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You are here: Home / Publications / Antitumor activity of the epidermal growth factor receptor (EGFR) tyrosine kinase inhibitor gefitinib (ZD1839, Iressa) in non-small cell lung cancer cell lines correlates with gene copy number and EGFR mutations but not EGFR protein levels.

Antitumor activity of the epidermal growth factor receptor (EGFR) tyrosine kinase inhibitor gefitinib (ZD1839, Iressa) in non-small cell lung cancer cell lines correlates with gene copy number and EGFR mutations but not EGFR protein levels.

17145836

Clin. Cancer Res.. 2006 Dec 12 (23).

Recognition that the epidermal growth factor receptor (EGFR) was a therapeutic target in non-small cell lung cancer (NSCLC) and other cancers led to development of the small-molecule receptor tyrosine kinase inhibitors gefitinib and erlotinib. Clinical trials established that EGFR tyrosine kinase inhibitors produced objective responses in a minority of NSCLC patients. We examined the sensitivity of 23 NSCLC lines with wild-type or mutated EGFR to gefitinib to determine genes/proteins related to sensitivity, including EGFR and HER2 cell surface expression, phosphorylated EGFR expression, EGFR gene copy number, and EGFR mutational status. Downstream cell cycle and signaling events were compared with growth-inhibitory effects.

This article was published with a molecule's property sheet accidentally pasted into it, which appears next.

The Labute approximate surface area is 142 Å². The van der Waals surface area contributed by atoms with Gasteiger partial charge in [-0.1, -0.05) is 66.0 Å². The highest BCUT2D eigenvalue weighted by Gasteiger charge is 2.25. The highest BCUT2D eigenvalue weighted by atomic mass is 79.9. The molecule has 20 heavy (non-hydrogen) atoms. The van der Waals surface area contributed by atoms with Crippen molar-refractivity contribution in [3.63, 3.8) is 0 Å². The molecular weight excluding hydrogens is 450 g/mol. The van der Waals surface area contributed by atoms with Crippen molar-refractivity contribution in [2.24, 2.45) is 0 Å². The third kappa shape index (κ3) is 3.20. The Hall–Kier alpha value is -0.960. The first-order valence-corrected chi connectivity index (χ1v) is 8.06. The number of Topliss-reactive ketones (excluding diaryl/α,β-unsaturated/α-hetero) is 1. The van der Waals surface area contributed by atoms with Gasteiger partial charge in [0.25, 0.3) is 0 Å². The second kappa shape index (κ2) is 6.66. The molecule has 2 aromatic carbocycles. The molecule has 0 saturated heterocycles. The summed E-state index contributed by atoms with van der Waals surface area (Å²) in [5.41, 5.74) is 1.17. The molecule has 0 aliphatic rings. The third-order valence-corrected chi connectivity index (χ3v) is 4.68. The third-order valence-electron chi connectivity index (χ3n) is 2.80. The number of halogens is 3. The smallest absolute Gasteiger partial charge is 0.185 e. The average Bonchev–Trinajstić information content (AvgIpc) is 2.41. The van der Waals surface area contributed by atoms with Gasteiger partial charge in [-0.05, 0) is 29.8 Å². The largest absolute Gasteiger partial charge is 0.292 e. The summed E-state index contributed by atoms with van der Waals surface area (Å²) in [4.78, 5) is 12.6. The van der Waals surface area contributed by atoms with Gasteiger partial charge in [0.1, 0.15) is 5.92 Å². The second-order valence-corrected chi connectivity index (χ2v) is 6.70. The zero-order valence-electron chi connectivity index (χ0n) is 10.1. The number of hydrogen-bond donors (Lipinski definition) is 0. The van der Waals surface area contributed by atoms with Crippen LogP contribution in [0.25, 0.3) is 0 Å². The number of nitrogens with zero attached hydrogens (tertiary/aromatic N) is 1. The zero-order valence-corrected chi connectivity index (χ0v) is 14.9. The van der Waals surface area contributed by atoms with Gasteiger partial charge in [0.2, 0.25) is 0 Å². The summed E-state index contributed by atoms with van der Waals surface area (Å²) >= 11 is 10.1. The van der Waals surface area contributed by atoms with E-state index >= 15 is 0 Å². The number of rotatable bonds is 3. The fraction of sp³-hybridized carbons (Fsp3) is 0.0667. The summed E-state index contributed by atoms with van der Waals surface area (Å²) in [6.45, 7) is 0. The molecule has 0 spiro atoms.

We determined gefitinib sensitivity by 3-(4,5-dimethylthiazol-2-yl)-2,5-diphenyltetrazolium bromide assays, EGFR expression by fluorescence-activated cell sorting and immunohistochemistry, phosphorylated EGFR by Western blotting, EGFR gene copy number by fluorescence in situ hybridization, and EGFR mutation by sequencing. The cellular effects of gefitinib on cell cycle were determined by flow cytometry and the molecular effects of gefitinib EGFR inhibition on downstream signal proteins by Western blotting. Gefitinib in vivo effects were evaluated in athymic nude mice bearing sensitive and resistant NSCLC xenografts.

There was a significant correlation between EGFR gene copy number, EGFR gene mutations, and gefitinib sensitivity. EGFR protein was necessary but not sufficient for predicting sensitivity. Gefitinib-sensitive lines showed a G(1) cell cycle arrest and inactivation of downstream signaling proteins; resistant cell lines had no changes. The in vivo effects mirrored the in vitro effects.

This panel of NSCLC lines characterized for gefitinib response was used to identify predictive molecular markers of response to gefitinib. Several of these have subsequently been shown to identify NSCLC patients likely to benefit from gefitinib therapy.